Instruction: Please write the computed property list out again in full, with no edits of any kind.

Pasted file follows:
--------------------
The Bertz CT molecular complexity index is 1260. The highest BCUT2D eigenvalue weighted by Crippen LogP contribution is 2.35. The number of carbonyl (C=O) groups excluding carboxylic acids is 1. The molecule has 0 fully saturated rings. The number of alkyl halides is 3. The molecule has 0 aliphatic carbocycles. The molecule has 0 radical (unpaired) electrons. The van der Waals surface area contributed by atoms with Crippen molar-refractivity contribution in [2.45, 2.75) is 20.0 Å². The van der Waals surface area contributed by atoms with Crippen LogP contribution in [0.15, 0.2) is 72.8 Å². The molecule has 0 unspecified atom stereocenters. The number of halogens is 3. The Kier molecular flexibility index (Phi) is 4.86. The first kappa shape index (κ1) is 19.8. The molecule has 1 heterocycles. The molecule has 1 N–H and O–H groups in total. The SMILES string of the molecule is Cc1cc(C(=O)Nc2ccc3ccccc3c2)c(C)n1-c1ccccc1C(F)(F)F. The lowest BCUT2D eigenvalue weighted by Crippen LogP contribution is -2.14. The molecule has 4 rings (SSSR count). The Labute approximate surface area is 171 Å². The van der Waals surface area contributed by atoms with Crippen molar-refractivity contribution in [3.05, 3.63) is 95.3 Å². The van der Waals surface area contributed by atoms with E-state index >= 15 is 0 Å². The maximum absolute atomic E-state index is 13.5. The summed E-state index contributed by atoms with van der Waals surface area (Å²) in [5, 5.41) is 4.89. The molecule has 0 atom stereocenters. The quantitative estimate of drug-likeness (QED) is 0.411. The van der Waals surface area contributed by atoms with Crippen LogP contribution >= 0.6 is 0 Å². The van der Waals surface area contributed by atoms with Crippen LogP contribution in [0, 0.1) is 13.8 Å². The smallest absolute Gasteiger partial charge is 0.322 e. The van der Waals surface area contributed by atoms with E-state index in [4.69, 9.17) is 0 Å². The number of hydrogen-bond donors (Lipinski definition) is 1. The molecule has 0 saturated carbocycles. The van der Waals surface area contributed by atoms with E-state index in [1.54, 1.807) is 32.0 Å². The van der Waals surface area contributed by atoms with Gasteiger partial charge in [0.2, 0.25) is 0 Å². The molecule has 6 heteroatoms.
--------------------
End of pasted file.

The Bertz CT molecular complexity index is 1260. The highest BCUT2D eigenvalue weighted by Crippen LogP contribution is 2.35. The number of carbonyl (C=O) groups excluding carboxylic acids is 1. The molecule has 0 fully saturated rings. The number of alkyl halides is 3. The molecule has 0 aliphatic carbocycles. The molecule has 0 radical (unpaired) electrons. The van der Waals surface area contributed by atoms with Crippen molar-refractivity contribution in [2.45, 2.75) is 20.0 Å². The van der Waals surface area contributed by atoms with Crippen LogP contribution in [0.15, 0.2) is 72.8 Å². The molecule has 0 unspecified atom stereocenters. The number of halogens is 3. The Kier molecular flexibility index (Phi) is 4.86. The first kappa shape index (κ1) is 19.8. The molecule has 1 heterocycles. The molecule has 1 N–H and O–H groups in total. The SMILES string of the molecule is Cc1cc(C(=O)Nc2ccc3ccccc3c2)c(C)n1-c1ccccc1C(F)(F)F. The lowest BCUT2D eigenvalue weighted by Crippen LogP contribution is -2.14. The molecule has 4 rings (SSSR count). The Labute approximate surface area is 171 Å². The van der Waals surface area contributed by atoms with Crippen molar-refractivity contribution in [3.05, 3.63) is 95.3 Å². The van der Waals surface area contributed by atoms with E-state index >= 15 is 0 Å². The maximum absolute atomic E-state index is 13.5. The summed E-state index contributed by atoms with van der Waals surface area (Å²) in [5, 5.41) is 4.89. The molecule has 0 atom stereocenters. The quantitative estimate of drug-likeness (QED) is 0.411. The van der Waals surface area contributed by atoms with Crippen LogP contribution >= 0.6 is 0 Å². The van der Waals surface area contributed by atoms with Crippen LogP contribution in [0, 0.1) is 13.8 Å². The smallest absolute Gasteiger partial charge is 0.322 e. The van der Waals surface area contributed by atoms with E-state index in [4.69, 9.17) is 0 Å². The number of hydrogen-bond donors (Lipinski definition) is 1. The molecule has 0 saturated carbocycles. The van der Waals surface area contributed by atoms with E-state index in [1.54, 1.807) is 32.0 Å². The van der Waals surface area contributed by atoms with Gasteiger partial charge in [0.2, 0.25) is 0 Å². The molecule has 6 heteroatoms.